A spate of legislation in Congress aims to increase testing for lead in drinking water in cities, schools and day cares across the country amid evidence that excessive amounts of the notorious toxin have shown up in tap tests of almost 2,000 water systems that supply drinking water to millions of people.
A bill introduced this week by Rep. Donald Payne Jr., D-N.J., would amend the Safe Drinking Water Act to require schools that receive federal funding for safe water programs to test for lead more regularly. Sen. Cory Booker, D-N.J., has filed a similar bill in the Senate.
Also this week, Sen. Dick Durbin, D-Ill., held a press conference discussing legislation he introduced in February with Sen. Ben Cardin, D-Md., that would update the Environmental Protection Agency’s lead and copper regulations to require lead testing of pipes and water in U.S. cities.
And Rep. Bill Pascrell, D-N.J., introduced legislation last month to fund lead testing at schools and day cares — a companion to a Senate bill by Sen. Chuck Schumer, D-N.Y., to establish a new federal grant program for schools and day care centers that want to test for lead.
“What’s at stake here is huge,” Durbin told the USA TODAY NETWORK on Wednesday. “We have to keep pushing on this.”
Currently, about 10% of the nation’s schools and a tiny fraction of day cares — the 8,225 facilities that run their own water systems — are required to test tap water for lead, the USA TODAY NETWORK reported last month. The investigation identified almost 2,000 water systems spanning all 50 states where testing has shown excessive levels of lead contamination over the past four years. Among those were about 350 schools and day cares.
Payne said he was inspired to file his legislation after visiting Flint, Mich., with other legislators and talking to residents. Several days later, he learned that the New Jersey Department of Environmental Protection advised Newark Public Schools to use alternate drinking-water sources after voluntary tests found elevated levels of lead in 30 of 67 district schools.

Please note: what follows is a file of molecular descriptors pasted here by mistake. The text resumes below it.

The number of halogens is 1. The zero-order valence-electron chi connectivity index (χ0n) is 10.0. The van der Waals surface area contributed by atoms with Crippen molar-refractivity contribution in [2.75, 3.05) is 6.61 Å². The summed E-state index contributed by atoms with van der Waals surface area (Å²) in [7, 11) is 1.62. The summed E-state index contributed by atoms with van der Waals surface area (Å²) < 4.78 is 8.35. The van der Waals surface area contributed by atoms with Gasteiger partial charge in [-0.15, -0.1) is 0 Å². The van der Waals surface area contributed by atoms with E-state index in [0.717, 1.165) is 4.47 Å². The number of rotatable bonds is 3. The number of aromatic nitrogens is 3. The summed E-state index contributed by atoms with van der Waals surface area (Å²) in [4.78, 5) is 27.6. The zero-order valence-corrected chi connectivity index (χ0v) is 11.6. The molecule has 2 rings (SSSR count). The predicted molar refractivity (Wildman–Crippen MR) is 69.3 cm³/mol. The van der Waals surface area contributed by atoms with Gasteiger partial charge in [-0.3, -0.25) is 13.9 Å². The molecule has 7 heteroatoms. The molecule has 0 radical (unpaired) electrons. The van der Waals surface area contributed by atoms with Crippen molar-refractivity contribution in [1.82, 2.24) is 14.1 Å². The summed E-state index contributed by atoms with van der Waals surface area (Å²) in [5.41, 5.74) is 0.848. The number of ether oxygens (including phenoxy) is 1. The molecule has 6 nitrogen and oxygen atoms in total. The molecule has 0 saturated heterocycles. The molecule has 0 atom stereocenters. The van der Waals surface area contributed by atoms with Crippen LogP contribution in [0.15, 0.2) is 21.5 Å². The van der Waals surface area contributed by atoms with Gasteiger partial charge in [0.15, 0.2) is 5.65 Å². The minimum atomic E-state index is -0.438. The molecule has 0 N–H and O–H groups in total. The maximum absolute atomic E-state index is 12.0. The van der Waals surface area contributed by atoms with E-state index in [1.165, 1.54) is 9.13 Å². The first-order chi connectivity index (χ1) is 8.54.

“I think it’s important because the safety of our children is at stake. I’m the father of 17-year-old triplets, and God forbid the system they’re drinking from in school (has excessive lead),” he said.
The legislation proposed by Payne and Booker would amend the Safe Drinking Water Act so states could only get funding from the Drinking Water State Revolving Fund if they have a program to test for lead in drinking water in schools annually or biannually. It also would require school leaders to notify parents, the EPA and the state within 48 hours if the level of lead exceeds the federal standard of 15 parts per billion.
The USA TODAY NETWORK investigation found multiple examples — from New York to Arizona — of delays in notifying parents that water in school drinking fountains and sinks tested high for lead.
Durbin’s and Cardin’s legislation goes beyond schools, directing the EPA to improve reporting about testing and monitoring of lead and copper levels in drinking water. It would make law recommendations of the National Drinking Water Advisory Council, including increasing outreach to consumers with lead service lines and more online reporting about contamination issues by water utilities.
“Flint, Mich., reminds us of what happens when spending cuts become more important than the health of our kids. We can’t stand by and watch millions of our kids have their health and future jeopardized,” Durbin said this week. “We need to ensure we have the right regulations and the right protections.”
Durbin said he would support increasing funding for the Safe Drinking Water Revolving Loan Fund, which helps communities finance water infrastructure.
Speaking at Durbin’s news conference, Henry Henderson, Midwest director for the Natural Resources Defense Council, said: “If you want to destroy a civilization, feed the people lead.”
Payne acknowledged that some people have asked him why lawmakers waited until now to take action, when EPA data and other research indicates lead-contamination of drinking water has been a problem for years. “We can’t act until we know,” he said. “It’s really an issue that can plague us for years.”